‘My philosophy is, if you’re going to do a job, you have to do it right, and that means a 110 per cent effort,’ says Rick Young
“What would Father Les Costello do?” This is what Timmins Food Bank president Rick Young asks himself every time he feels discouraged due to frequent break-ins to the facility and stealing of goods.
Volunteering, particularly managing the food bank, has lots of challenges. Young shared that two weeks ago, the food bank and furniture store got broken into three times within a week and a half. He said they broke the deadbolt in half or destroyed the window to get in.
“Timmins is bad, really bad for break-ins and stealing. I don’t know why…it felt discouraging, but like what I said, you have to look at the overall picture and keep going,” Young said in an interview with TimminsToday.
Every time this happens, Young reminds himself of Father Les Costello’s selfless devotion to the poor.
Young always looked up to Father Les Costello, a former Toronto Maple Leafs hockey player who joined priesthood a year after the team won the Stanley Cup in 1948. Costello was also part of the Flying Fathers Hockey Team, where Young was a volunteer hockey trainer.
Young loves hockey, but laughingly admitted he wasn’t good at playing it, so he decided to volunteer as a coach for children’s hockey for 43 years instead.
For Young, Costello is an inspiration due to his tireless efforts to help people in Timmins and the priest is the reason why he devotes his time to the food bank and the furniture store that Costello was managing.
“My philosophy is, if you’re going to do a job, you have to do it right, and that means a 110 per cent effort,” he said.
When Costello died in 2002, Young, as suggested by the priest, launched a food bank branch in Timmins, and continued picking up and delivering furniture to people who needed it.
“He is the reason why I started the food bank. His (Father Costello) thing in life was helping everybody,” he said.
He also added that the well-loved priest was also the reason why Young, at 79 years old, still continues helping the homeless and the needy.
Young, for 16 years, has been managing the two charity organizations — he works almost seven days a week from 6 a.m. up to as late as 10 p.m. He admitted that the work is tiring, but feels fulfilling knowing that food bank has been helping 123 families every week.
He shared his volunteering routine: The day starts at 6 a.m. picking up garbage left behind by dumpster divers behind the food bank, then cleaning up the food bank facilities, and at 9 a.m. he meets with Andrei Cote, who is in his 60s and helps Young pick up or deliver furniture like beds, fridges, sofas and reclining chairs, from donors and delivering it to the homes of those who need it.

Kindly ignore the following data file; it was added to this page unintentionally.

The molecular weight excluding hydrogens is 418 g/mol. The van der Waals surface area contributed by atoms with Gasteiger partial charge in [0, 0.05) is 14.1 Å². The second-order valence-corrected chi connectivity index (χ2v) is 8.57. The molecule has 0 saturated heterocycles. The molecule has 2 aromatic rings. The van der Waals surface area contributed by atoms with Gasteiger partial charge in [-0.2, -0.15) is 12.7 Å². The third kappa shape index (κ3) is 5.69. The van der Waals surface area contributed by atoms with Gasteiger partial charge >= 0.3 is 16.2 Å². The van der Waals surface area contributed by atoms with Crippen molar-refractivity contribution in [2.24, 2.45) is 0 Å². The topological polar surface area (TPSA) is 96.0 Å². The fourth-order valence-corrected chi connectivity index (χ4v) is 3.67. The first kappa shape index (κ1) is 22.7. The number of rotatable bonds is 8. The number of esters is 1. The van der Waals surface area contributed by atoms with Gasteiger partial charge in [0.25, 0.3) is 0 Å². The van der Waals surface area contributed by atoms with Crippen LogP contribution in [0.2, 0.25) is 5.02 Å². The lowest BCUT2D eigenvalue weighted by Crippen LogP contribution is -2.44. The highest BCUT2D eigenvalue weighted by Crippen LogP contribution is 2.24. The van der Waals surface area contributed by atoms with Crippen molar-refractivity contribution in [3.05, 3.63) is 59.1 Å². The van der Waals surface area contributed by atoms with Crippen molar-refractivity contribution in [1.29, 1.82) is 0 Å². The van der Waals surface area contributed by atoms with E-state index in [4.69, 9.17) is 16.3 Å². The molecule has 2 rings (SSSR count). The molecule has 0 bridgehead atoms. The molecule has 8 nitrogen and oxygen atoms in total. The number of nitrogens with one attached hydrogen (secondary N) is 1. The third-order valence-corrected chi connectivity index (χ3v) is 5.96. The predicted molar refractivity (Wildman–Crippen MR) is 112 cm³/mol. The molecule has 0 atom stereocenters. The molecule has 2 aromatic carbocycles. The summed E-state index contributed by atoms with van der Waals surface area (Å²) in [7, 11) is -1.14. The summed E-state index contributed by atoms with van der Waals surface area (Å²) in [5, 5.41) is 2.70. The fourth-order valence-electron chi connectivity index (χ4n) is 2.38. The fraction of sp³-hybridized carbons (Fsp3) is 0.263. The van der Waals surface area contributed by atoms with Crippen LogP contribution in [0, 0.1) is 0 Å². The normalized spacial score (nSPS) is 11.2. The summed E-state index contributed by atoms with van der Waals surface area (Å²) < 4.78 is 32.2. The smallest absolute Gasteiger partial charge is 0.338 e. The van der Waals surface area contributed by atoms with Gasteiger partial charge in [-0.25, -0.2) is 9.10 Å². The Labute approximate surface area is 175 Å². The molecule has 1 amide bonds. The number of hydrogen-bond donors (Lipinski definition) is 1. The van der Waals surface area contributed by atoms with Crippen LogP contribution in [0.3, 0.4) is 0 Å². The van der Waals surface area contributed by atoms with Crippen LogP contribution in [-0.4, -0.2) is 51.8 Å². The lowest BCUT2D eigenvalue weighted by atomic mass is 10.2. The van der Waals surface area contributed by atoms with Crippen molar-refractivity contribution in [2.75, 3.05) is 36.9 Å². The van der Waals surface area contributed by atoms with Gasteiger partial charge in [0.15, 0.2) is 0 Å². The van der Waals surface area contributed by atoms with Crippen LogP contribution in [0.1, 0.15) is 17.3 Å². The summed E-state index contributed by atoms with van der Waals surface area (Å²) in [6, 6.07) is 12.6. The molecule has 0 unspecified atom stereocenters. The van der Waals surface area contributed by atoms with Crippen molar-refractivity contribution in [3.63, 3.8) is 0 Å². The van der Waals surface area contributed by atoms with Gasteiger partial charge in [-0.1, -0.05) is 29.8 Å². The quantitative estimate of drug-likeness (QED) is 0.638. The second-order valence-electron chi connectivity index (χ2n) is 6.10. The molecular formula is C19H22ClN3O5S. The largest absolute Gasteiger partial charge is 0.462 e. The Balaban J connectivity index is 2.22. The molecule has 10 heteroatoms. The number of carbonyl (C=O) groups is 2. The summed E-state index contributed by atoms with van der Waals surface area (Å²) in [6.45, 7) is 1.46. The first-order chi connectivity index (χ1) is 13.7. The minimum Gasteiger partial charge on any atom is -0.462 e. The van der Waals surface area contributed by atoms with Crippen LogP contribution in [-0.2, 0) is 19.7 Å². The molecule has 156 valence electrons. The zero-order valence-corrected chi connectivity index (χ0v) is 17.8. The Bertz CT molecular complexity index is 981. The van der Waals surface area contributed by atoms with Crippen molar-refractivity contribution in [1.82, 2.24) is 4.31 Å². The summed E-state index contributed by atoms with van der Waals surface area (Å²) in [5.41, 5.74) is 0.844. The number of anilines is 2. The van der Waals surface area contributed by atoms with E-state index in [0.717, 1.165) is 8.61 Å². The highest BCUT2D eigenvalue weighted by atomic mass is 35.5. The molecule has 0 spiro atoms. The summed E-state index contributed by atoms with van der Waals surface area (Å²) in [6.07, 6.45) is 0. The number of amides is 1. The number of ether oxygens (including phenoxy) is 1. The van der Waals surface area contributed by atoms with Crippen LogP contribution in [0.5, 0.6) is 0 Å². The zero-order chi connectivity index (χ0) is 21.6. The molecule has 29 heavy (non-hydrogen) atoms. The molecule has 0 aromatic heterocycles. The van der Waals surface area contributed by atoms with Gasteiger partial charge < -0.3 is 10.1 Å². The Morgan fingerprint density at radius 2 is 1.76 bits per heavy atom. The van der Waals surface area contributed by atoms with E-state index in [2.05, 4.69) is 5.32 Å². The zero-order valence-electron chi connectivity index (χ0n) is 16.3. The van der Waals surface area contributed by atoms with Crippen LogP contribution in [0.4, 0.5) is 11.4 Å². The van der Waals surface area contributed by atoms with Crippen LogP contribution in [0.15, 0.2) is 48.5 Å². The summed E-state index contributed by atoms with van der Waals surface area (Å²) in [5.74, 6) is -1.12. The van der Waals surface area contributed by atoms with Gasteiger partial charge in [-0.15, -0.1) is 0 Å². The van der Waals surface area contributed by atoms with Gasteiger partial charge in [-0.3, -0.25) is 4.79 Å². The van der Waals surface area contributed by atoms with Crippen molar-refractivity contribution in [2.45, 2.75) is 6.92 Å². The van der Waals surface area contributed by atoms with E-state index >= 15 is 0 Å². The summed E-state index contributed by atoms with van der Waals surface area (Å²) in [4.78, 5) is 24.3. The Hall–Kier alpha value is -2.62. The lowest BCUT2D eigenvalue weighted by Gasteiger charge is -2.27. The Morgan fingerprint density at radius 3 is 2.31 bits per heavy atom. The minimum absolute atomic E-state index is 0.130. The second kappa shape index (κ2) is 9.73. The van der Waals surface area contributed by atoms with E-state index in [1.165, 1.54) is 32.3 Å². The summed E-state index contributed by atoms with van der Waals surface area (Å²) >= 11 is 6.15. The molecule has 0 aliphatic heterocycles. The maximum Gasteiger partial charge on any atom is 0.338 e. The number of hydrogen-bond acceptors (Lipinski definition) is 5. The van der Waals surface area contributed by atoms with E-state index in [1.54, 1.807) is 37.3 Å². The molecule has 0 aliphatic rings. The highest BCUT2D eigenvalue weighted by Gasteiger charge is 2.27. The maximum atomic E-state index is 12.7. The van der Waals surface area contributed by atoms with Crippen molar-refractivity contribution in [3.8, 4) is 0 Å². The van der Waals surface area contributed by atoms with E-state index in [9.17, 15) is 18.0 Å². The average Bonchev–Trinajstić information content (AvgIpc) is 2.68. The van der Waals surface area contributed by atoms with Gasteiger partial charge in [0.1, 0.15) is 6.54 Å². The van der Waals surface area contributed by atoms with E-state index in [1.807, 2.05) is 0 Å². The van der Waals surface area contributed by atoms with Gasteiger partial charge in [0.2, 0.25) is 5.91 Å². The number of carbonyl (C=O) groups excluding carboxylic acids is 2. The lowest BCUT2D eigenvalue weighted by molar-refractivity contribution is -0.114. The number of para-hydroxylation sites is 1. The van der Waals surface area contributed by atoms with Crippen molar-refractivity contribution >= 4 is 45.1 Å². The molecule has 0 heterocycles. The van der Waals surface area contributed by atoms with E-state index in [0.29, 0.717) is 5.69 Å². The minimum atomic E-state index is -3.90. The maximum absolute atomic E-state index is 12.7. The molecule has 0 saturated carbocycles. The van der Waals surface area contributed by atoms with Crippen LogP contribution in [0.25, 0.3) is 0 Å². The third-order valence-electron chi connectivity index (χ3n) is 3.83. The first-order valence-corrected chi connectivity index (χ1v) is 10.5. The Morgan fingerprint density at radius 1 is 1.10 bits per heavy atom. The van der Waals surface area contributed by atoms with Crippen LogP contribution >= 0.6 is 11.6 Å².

While on the road, his brother, Jim Young, helps him pick up the donated goods from groceries for the food bank.
Young said, for his age, it is a lot of work, and he sometimes needs to put up with mean people, abusive individuals, frequent breaking-in and repairing of doors and windows, which are setbacks in his mission to help those in need.
Young said he gets discouraged by the daily challenges, but tells himself to look at the brighter side.
“They are only the small percentage who are doing it (stealing), but I just keep going on as long as I can,” he said.
He lamented, however, that when the time comes that he can no longer pick-up or deliver furniture, he may forced to close down the furniture store that Father Costello started. Young said, no one will be willing to devote their time picking up and delivering furniture for free.
Young is hoping though that someone will pick up the torch when he decides to retire from volunteering.
He called on Timmins residents to volunteer for any local charitable organizations. Young said organizations, like the food bank, need more volunteers.
Young will continue helping the homeless and the needy for as long as he can.
“People need help, that’s what this fellow (Father Costello) was all about. I pick after him,” he said, adding that volunteering may be a thankless job, but it is a fulfilling calling.
Rick Morgan, who is a close friend and volunteers with Young, had kind words to share about his friend of 50 years.
“Rick Young is a calm and level-headed fellow. He devotes a lot of time to the food bank/furniture store … Timmins is lucky to have him,” said Morgan.
Young also received Queen Elizabeth II’s Diamond Jubilee Medal in 2012.